It is critical to have adequate commercial auto insurance if you provide company vehicles to your employees. Here are six things businesses should know about company vehicle insurance requirements.
Liability Protection is Provided by Commercial Auto Insurance
Companies require commercial auto insurance because it protects them from liability if an employee is involved in a work-related accident. It includes any vehicles used for business purposes as well as any employees who drive them.
If you or one of your employees is at fault in an automobile accident, the other driver may sue your company. Damages will be covered by your commercial auto insurance up to the policy limit.
It will also pay for any medical expenses incurred by you or one of your employees. Furthermore, depending on your policy, it may cover any legal expenses incurred by your company.
Commercial Auto Insurance is Governed by State Law
Because the state regulates commercial auto insurance, the specific requirements will be determined by the location of your business. Failure to carry adequate commercial auto insurance may result in hefty fines, exposing your company to a lawsuit.
Except for Virginia and New Hampshire, every state requires commercial auto insurance for company vehicles. In addition, if you or one of your employees are at fault for the accident, every state requires you to compensate the other driver.
Before purchasing commercial auto insurance, ensure that it meets your state’s minimum requirements for bodily injury liability and property damage liability. To determine your company’s insurance needs, contact a licenced insurance agent.
The Costs Will Vary Depending on Your Company
The average monthly cost of commercial auto insurance is $142 per month, though some businesses can pay less than that. The precise cost will be determined by the following factors:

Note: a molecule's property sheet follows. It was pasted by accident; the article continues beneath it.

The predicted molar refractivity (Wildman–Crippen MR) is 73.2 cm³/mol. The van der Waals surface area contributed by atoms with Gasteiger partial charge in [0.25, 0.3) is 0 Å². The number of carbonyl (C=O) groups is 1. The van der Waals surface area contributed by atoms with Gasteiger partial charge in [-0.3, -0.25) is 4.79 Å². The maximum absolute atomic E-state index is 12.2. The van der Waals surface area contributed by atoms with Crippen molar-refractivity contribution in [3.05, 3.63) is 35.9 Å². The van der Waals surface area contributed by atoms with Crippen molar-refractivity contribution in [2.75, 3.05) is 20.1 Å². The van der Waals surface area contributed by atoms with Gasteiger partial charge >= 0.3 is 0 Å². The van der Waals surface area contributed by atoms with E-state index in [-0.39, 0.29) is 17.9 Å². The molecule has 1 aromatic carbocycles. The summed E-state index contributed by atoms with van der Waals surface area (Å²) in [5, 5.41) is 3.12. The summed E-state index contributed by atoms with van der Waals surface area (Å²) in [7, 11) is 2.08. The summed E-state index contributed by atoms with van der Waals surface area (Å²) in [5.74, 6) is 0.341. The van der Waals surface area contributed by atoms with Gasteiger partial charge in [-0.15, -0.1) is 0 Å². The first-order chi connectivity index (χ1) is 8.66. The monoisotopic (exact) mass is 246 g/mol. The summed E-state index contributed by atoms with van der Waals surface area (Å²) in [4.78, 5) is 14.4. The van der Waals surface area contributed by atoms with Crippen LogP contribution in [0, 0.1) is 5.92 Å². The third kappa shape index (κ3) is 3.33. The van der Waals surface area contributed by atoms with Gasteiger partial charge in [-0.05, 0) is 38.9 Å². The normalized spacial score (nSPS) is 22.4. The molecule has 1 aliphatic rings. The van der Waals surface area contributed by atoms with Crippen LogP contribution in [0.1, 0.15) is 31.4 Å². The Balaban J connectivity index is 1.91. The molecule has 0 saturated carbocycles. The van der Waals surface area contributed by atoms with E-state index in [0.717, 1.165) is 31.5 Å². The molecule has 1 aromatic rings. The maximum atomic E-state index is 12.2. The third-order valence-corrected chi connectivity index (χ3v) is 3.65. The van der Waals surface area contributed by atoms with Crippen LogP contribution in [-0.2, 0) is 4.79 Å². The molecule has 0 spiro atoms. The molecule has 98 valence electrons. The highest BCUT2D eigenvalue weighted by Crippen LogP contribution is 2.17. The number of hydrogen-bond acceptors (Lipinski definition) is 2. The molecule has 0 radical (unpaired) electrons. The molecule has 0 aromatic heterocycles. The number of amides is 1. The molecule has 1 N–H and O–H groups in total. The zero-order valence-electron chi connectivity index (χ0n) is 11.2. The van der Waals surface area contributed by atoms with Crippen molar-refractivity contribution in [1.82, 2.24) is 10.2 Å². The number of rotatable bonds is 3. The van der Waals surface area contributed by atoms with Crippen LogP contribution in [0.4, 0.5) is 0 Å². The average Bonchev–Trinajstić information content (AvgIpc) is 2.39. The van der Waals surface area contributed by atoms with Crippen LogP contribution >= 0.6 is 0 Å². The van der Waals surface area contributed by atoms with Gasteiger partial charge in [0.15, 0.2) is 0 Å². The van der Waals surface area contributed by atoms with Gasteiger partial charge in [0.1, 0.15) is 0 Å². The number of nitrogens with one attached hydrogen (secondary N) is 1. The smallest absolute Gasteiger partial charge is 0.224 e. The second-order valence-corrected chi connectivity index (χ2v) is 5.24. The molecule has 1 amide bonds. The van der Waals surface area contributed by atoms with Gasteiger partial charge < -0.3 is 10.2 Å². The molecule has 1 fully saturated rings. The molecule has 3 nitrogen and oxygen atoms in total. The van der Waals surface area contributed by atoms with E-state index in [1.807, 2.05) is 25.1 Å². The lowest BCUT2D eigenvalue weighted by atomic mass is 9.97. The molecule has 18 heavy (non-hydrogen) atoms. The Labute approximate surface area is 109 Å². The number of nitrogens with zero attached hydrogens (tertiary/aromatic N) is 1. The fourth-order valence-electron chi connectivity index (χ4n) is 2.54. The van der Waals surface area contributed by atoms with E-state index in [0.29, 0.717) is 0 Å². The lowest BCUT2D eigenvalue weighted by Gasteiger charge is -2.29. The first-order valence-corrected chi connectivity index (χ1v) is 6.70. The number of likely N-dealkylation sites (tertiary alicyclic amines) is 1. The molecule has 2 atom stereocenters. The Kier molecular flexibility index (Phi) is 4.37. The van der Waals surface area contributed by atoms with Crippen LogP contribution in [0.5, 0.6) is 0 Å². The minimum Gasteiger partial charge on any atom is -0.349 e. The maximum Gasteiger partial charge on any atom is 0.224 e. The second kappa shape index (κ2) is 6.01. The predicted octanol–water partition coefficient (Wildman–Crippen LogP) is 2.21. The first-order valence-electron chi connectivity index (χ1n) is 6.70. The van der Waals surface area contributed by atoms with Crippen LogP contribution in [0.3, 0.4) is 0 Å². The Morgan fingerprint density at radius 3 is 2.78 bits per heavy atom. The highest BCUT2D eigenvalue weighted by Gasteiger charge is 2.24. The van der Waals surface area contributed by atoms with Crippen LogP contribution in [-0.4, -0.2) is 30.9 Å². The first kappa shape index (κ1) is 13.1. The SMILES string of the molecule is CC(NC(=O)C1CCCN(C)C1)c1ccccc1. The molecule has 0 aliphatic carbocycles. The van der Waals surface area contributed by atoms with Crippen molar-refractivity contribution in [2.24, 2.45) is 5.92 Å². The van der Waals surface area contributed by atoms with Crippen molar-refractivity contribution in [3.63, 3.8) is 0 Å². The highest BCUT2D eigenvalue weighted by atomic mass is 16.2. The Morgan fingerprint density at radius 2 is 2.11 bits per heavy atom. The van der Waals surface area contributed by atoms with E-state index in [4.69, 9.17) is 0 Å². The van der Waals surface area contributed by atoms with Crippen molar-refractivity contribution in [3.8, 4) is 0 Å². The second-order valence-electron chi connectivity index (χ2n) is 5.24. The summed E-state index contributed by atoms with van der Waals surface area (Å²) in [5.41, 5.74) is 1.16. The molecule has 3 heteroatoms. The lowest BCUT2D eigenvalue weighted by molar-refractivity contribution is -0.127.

- The size of your company.
- The number of vehicles that must be insured.
- The kinds of vehicles you insure.
- The number of employees who drive company vehicles.
- The amount of protection you require.
- Any occupational driving hazards.
Understand Your Insurance Coverage
Your commercial auto insurance policy will either have a split limit or a combined single limit. A combined single limit policy provides a single coverage limit for any damage or injuries sustained in an accident.
Assume you are involved in an accident that damages another vehicle and causes bodily harm to the other driver. If you have a $250,000 coverage limit, it will cover both injuries and property damage from the accident.
There are different coverage limits for bodily injuries and property damage if you have a split limit policy. This means that if you exceed your per-person coverage limit, you may be personally liable for some of the damages.
You May Require Additional Protection
You may need to purchase additional coverage depending on your commercial auto coverage and the type of work-related driving you or your employees do. For example, if your employees drive their own cars to work or if you lease or rent company vehicles, you’ll need hired and non-owned auto insurance (HNOA).
Commercial auto insurance only protects vehicles that your company owns, whereas HNOA protects vehicles that your company uses but does not own. For example, if your employees frequently travel for work and need to rent cars, you will most likely require HNOA.
Additionally, if your employees must cross state lines for work, you may require additional coverage. For example, coverage limits may be higher in the state to which your employees are travelling. If this is the case, check with your insurance provider to see if the difference will be covered.
Your Insurance Premiums May Be Tax Deductible
If you meet certain criteria, your commercial auto insurance premiums may be tax deductible. If you intend to deduct your insurance premiums, keep track of your mileage, keep all receipts, and keep a record of your driving history for at least three years.